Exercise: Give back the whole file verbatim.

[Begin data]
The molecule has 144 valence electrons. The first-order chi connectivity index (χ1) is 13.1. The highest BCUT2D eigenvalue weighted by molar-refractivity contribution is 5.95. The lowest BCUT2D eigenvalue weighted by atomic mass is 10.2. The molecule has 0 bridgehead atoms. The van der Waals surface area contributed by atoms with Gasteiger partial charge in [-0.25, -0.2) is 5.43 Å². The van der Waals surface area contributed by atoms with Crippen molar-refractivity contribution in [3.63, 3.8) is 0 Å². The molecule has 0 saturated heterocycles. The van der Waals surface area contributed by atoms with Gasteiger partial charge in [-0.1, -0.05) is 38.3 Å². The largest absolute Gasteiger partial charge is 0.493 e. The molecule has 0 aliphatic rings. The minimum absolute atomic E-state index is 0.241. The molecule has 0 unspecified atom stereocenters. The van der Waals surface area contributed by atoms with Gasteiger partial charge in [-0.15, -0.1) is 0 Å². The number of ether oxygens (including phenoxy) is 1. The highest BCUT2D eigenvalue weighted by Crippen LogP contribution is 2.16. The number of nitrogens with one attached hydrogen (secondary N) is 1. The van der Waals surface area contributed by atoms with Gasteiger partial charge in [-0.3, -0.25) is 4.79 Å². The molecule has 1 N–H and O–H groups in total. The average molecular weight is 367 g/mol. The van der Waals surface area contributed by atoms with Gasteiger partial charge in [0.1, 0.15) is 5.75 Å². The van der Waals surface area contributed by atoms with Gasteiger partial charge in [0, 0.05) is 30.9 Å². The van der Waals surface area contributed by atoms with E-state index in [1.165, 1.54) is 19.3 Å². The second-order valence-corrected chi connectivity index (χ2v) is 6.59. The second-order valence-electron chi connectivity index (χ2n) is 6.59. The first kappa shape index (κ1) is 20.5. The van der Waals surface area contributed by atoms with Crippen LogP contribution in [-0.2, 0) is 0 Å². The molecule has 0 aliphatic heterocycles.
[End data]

The molecule has 144 valence electrons. The first-order chi connectivity index (χ1) is 13.1. The highest BCUT2D eigenvalue weighted by molar-refractivity contribution is 5.95. The lowest BCUT2D eigenvalue weighted by atomic mass is 10.2. The molecule has 0 bridgehead atoms. The van der Waals surface area contributed by atoms with Gasteiger partial charge in [-0.25, -0.2) is 5.43 Å². The van der Waals surface area contributed by atoms with Crippen molar-refractivity contribution in [3.63, 3.8) is 0 Å². The molecule has 0 saturated heterocycles. The van der Waals surface area contributed by atoms with Gasteiger partial charge in [-0.1, -0.05) is 38.3 Å². The largest absolute Gasteiger partial charge is 0.493 e. The molecule has 0 aliphatic rings. The minimum absolute atomic E-state index is 0.241. The molecule has 0 unspecified atom stereocenters. The van der Waals surface area contributed by atoms with Gasteiger partial charge in [-0.15, -0.1) is 0 Å². The number of ether oxygens (including phenoxy) is 1. The highest BCUT2D eigenvalue weighted by Crippen LogP contribution is 2.16. The number of nitrogens with one attached hydrogen (secondary N) is 1. The van der Waals surface area contributed by atoms with Gasteiger partial charge in [-0.3, -0.25) is 4.79 Å². The molecule has 1 N–H and O–H groups in total. The average molecular weight is 367 g/mol. The van der Waals surface area contributed by atoms with Gasteiger partial charge in [0.1, 0.15) is 5.75 Å². The van der Waals surface area contributed by atoms with Gasteiger partial charge in [0, 0.05) is 30.9 Å². The van der Waals surface area contributed by atoms with E-state index in [1.165, 1.54) is 19.3 Å². The second-order valence-corrected chi connectivity index (χ2v) is 6.59. The second-order valence-electron chi connectivity index (χ2n) is 6.59. The first kappa shape index (κ1) is 20.5. The van der Waals surface area contributed by atoms with Crippen LogP contribution in [-0.2, 0) is 0 Å². The molecule has 0 aliphatic heterocycles.